The National Bureau of Statistics said 60.9% of Nigerians in 2010 were living in "absolute poverty" - this figure had risen from 54.7% in 2004.
The bureau predicted this rising trend was likely to continue.
Nigeria is Africa's biggest oil producer but the sector has been tainted by accusations of corruption.
According to the report, absolute poverty is measured by the number of people who can afford only the bare essentials of shelter, food and clothing.
North-south divide

The NBS, a government agency, said there was a paradox at the heart of Nigeria as the economy was going from strength to strength, mainly because of oil production - yet Nigerians were getting poorer.
"Despite the fact that the Nigerian economy is growing, the proportion of Nigerians living in poverty is increasing every year, although it declined between 1985 and 1992, and between 1996 and 2004," head of the NBS bureau Yemi Kale said.
Nigeria's population in poverty

1980: 17.1 million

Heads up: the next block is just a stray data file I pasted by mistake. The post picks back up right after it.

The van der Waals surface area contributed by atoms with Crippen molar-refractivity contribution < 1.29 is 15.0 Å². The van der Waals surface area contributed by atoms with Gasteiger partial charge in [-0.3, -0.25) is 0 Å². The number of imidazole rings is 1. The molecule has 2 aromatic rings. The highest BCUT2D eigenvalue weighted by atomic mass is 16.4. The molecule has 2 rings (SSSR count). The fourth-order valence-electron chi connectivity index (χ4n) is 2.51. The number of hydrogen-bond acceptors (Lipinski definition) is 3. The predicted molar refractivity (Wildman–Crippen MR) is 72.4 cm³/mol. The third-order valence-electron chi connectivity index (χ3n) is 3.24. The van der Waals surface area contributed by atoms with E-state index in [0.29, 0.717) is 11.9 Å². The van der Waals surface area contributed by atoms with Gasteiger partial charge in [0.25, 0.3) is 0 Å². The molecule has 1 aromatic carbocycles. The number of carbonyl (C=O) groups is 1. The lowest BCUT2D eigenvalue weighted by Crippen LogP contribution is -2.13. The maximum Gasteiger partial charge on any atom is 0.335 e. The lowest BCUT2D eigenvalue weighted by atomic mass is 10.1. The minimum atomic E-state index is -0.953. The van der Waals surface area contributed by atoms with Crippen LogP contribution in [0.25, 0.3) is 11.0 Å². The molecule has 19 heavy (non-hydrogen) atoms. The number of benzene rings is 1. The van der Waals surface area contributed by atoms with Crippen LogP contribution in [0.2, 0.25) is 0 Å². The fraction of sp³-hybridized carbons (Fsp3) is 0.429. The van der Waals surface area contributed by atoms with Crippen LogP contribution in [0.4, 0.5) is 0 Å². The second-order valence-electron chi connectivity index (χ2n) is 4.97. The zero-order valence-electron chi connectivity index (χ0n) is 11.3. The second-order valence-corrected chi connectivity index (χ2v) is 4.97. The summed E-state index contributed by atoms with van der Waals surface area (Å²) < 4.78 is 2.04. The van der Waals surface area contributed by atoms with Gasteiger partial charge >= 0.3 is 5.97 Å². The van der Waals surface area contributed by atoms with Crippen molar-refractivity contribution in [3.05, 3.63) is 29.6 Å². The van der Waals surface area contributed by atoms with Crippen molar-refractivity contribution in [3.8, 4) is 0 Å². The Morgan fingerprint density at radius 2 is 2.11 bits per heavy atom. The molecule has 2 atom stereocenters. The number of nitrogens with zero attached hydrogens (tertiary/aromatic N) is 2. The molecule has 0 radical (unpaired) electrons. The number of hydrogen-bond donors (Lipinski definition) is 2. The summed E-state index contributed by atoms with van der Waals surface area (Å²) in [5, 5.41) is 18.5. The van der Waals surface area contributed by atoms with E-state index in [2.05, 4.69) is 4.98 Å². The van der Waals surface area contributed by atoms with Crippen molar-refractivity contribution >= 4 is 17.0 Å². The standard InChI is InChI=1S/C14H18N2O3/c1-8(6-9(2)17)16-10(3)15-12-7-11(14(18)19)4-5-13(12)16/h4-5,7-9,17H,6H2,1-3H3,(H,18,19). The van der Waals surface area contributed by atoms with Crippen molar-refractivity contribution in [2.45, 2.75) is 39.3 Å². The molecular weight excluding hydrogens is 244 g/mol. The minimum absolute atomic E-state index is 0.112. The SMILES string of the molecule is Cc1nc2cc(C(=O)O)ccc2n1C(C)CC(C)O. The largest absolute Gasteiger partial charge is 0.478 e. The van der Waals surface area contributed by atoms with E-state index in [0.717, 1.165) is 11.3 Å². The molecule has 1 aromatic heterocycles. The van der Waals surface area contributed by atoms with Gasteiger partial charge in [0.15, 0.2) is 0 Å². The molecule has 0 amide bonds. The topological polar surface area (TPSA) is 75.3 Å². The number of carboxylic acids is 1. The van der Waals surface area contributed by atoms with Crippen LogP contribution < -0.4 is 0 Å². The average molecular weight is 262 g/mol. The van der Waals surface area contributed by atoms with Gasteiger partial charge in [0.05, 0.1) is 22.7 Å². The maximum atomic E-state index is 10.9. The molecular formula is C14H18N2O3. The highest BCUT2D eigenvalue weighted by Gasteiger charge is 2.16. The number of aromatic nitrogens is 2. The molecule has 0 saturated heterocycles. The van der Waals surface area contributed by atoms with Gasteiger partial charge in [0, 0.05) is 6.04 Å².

1985: 34.7 million
1992: 39.2 million
1996: 67.1 million
2004: 68.7 million
2010: 112.47 million

Source: Nigeria's National Bureau of Statistics
Oil accounts for some 80% of Nigeria's state revenues but it has hardly any capacity to refine crude oil into fuel, which has to be imported.
Last month, there was a nationwide strike when the government tried to remove the subsidy on fuel, angering many Nigerians who see it as the only benefit they received from the country's vast oil wealth.
The NBS said that relative poverty was most apparent in the north of the country, with Sokoto state's poverty rate the highest at 86.4%.
In the north-west and north-east of the country poverty rates were recorded at 77.7% and 76.3% respectively, compared to the south-west at 59.1%.
BBC Africa analyst Richard Hamilton says it is perhaps no surprise that extremist groups, such as Boko Haram, continue to have an appeal in northern parts of the country, where poverty and underdevelopment are at their most severe.
The report also revealed that Nigerians consider themselves to be getting poorer.
In 2010, 93.9% of respondents felt themselves to be poor compared to 75.5% six years earlier.
Mr Kale says releasing such statistics from time to time is crucial for effective government planning.
"This kind of data helps them to know what is really happening so they can track their policies and programmes," he told the BBC's Focus on Africa programme.